Posted via Mobile Device

  7. #27
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    i use good old los angeles tap water only since my local rain water is probably more polluted from smog anyway. i filter it in a typical water-pitcher type filter for home use sometimes, but not always. i fertilize very weakly, weekly while growing, and make sure they get a good flush of plain water just to remove excess whatever that may be collecting in the pot and medium once a month or so. i grow phals and a little bit of everything typical. i don't think my water quality is all that bad. i get some white crusty deposits, but the flushing helps to keep that under control. i probably pay more attention to water temperature. i've noticed bud drops when i water with cold water. i think the sudden shock stresses out the plant. i try to do lukewarm or room temp, and sometimes i set out the water jugs overnight to help dissipate some of the gasses when it is warmer out. but that's it. i think anything too fussy would not survive my regimen, so if there are types that are really sensitive, i'd love to know, so i know what to avoid. i read this a lot when reading about orchids, but in reality, i find it not such a problem if you flush out those residues. so far anyway.

  8. #28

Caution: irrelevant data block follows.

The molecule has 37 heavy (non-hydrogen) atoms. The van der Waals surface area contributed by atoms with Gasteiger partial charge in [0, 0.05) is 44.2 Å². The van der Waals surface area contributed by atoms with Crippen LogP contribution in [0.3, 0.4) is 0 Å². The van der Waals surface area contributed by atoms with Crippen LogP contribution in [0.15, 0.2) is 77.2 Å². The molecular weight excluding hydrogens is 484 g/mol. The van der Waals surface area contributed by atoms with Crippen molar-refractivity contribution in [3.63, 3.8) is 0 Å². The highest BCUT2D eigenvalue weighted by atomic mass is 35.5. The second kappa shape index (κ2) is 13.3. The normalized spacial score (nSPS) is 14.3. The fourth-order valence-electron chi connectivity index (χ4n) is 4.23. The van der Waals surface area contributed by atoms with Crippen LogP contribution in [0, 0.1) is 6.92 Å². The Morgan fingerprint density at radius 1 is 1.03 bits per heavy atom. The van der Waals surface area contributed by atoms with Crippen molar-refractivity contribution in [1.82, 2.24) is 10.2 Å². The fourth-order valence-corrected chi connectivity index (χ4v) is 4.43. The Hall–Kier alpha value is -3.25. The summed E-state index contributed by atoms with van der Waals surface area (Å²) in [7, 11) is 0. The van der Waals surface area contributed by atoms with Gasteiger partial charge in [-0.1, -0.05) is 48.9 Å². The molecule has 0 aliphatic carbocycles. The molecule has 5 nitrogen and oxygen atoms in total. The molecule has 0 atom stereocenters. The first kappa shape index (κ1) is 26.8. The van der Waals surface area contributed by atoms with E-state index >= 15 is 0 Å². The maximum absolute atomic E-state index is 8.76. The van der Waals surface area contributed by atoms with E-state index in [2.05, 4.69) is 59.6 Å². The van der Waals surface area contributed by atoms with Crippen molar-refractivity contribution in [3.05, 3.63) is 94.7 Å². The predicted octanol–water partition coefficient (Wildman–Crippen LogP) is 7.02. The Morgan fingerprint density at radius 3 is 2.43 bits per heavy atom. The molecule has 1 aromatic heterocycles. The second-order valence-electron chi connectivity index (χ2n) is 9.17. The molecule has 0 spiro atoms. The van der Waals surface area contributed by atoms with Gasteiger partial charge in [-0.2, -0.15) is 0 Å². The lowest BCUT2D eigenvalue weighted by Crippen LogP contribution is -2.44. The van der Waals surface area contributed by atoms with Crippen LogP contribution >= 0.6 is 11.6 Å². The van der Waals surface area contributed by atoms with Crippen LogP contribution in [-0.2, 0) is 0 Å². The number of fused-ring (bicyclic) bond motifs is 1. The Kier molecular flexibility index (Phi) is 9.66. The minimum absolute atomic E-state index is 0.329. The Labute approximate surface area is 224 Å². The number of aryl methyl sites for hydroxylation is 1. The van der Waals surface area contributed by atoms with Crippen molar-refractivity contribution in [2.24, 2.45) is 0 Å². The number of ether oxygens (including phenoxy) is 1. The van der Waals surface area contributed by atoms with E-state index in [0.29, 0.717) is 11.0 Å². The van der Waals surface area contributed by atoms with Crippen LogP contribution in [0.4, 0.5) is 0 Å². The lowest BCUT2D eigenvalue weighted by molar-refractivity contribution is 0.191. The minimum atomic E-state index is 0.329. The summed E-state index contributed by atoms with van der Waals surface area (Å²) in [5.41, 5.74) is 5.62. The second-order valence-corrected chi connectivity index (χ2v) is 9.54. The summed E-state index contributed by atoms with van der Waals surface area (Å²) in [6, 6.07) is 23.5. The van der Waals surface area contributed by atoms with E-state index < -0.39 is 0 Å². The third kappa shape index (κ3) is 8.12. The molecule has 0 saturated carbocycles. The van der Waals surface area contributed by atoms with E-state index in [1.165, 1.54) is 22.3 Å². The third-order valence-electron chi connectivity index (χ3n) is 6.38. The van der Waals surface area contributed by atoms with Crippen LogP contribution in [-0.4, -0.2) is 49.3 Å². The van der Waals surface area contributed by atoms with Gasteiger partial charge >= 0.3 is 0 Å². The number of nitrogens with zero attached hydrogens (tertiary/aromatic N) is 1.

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    Quote Originally Posted by Gin View Post
    The county water here is yuck . I try and catch rainwater and store in trash cans . If it does not rain then it is Ro. water . Fert. is for rain water , I don't prewater , they can't eat with their roots full of plain water .
    The mist fan is connected to a tap it leaves a white coating on the leaves without getting them wet it is set low to the floor but still cruds the leaves .
    Gin
    This is most likely calcium carbonate. CaCO3 is common in virtually every tap water in every municipal supply. It is not a great idea to keep depositing layers of calcium carbonate on your plant's leaves, as it will eventually interfere with respiration. Back when I was more of a novice, I actually killed a nice dendrobium by spraying it with too much tap water...before I knew what was going on.

    Now I only use distilled water for everything...watering and misting. It works amazing, and my orchids are very happy right now.

    Well, except for my newest specimen, a cirrhopetalum. I'm not sure what the deal is with that one, but I think it got too wet a while back...hopefully it can recover.

  9. #29
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    I just bought a jug filter for my orchids - does anyone use this type of filtered water? Not Brita, but a competitor, ion exchange resin, metallic silver and activated charcoal in a small plastic container; water pours through. Does anyone know if it makes a difference? A positive difference?

  10. #30
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    raybark is online now Senior Member
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    A Brita is just a carbon filter; it will take out chlorine and organic chemicals, but does nothing to removed dissolved minerals. If your filter also has DI resin, it will, resulting in superior water.

    However, be aware that the amount of resin in those cartridges is so small, that it'll likely need to be replaced very frequently ($$$).